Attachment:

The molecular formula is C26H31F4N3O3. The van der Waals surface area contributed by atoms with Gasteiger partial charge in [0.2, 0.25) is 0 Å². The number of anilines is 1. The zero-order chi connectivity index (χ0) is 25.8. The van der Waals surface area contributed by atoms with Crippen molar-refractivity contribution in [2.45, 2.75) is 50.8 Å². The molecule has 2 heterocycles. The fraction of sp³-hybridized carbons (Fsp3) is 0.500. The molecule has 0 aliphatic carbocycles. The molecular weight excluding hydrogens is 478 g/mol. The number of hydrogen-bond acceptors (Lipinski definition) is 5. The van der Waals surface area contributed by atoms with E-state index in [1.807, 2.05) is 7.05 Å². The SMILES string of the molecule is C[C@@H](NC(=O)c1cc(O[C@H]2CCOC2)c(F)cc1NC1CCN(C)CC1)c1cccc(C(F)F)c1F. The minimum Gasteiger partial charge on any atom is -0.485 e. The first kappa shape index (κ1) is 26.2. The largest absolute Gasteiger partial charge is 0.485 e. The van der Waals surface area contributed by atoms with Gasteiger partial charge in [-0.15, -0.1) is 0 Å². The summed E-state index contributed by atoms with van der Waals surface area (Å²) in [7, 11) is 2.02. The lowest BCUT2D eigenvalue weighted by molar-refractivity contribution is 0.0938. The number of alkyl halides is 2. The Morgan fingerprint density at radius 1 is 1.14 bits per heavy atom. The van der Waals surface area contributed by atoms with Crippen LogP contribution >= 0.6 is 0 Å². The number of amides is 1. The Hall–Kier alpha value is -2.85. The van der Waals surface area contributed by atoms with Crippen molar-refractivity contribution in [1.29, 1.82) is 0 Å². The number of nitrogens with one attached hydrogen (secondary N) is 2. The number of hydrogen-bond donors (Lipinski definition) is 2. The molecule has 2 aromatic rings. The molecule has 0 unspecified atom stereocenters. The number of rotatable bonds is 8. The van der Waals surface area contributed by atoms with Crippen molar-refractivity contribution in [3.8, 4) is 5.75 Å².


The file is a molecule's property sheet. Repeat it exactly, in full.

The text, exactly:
The molecular formula is C26H31F4N3O3. The van der Waals surface area contributed by atoms with Gasteiger partial charge in [0.2, 0.25) is 0 Å². The number of anilines is 1. The zero-order chi connectivity index (χ0) is 25.8. The van der Waals surface area contributed by atoms with Crippen molar-refractivity contribution in [2.45, 2.75) is 50.8 Å². The molecule has 2 heterocycles. The fraction of sp³-hybridized carbons (Fsp3) is 0.500. The molecule has 0 aliphatic carbocycles. The molecular weight excluding hydrogens is 478 g/mol. The number of hydrogen-bond acceptors (Lipinski definition) is 5. The van der Waals surface area contributed by atoms with E-state index in [1.807, 2.05) is 7.05 Å². The SMILES string of the molecule is C[C@@H](NC(=O)c1cc(O[C@H]2CCOC2)c(F)cc1NC1CCN(C)CC1)c1cccc(C(F)F)c1F. The minimum Gasteiger partial charge on any atom is -0.485 e. The first kappa shape index (κ1) is 26.2. The largest absolute Gasteiger partial charge is 0.485 e. The van der Waals surface area contributed by atoms with Gasteiger partial charge in [-0.15, -0.1) is 0 Å². The summed E-state index contributed by atoms with van der Waals surface area (Å²) in [7, 11) is 2.02. The lowest BCUT2D eigenvalue weighted by molar-refractivity contribution is 0.0938. The number of alkyl halides is 2. The Morgan fingerprint density at radius 1 is 1.14 bits per heavy atom. The van der Waals surface area contributed by atoms with Crippen LogP contribution >= 0.6 is 0 Å². The number of amides is 1. The Hall–Kier alpha value is -2.85. The van der Waals surface area contributed by atoms with Crippen molar-refractivity contribution in [1.29, 1.82) is 0 Å². The number of nitrogens with one attached hydrogen (secondary N) is 2. The number of hydrogen-bond donors (Lipinski definition) is 2. The molecule has 2 aromatic rings. The molecule has 0 unspecified atom stereocenters. The number of rotatable bonds is 8. The van der Waals surface area contributed by atoms with Crippen molar-refractivity contribution in [3.8, 4) is 5.75 Å².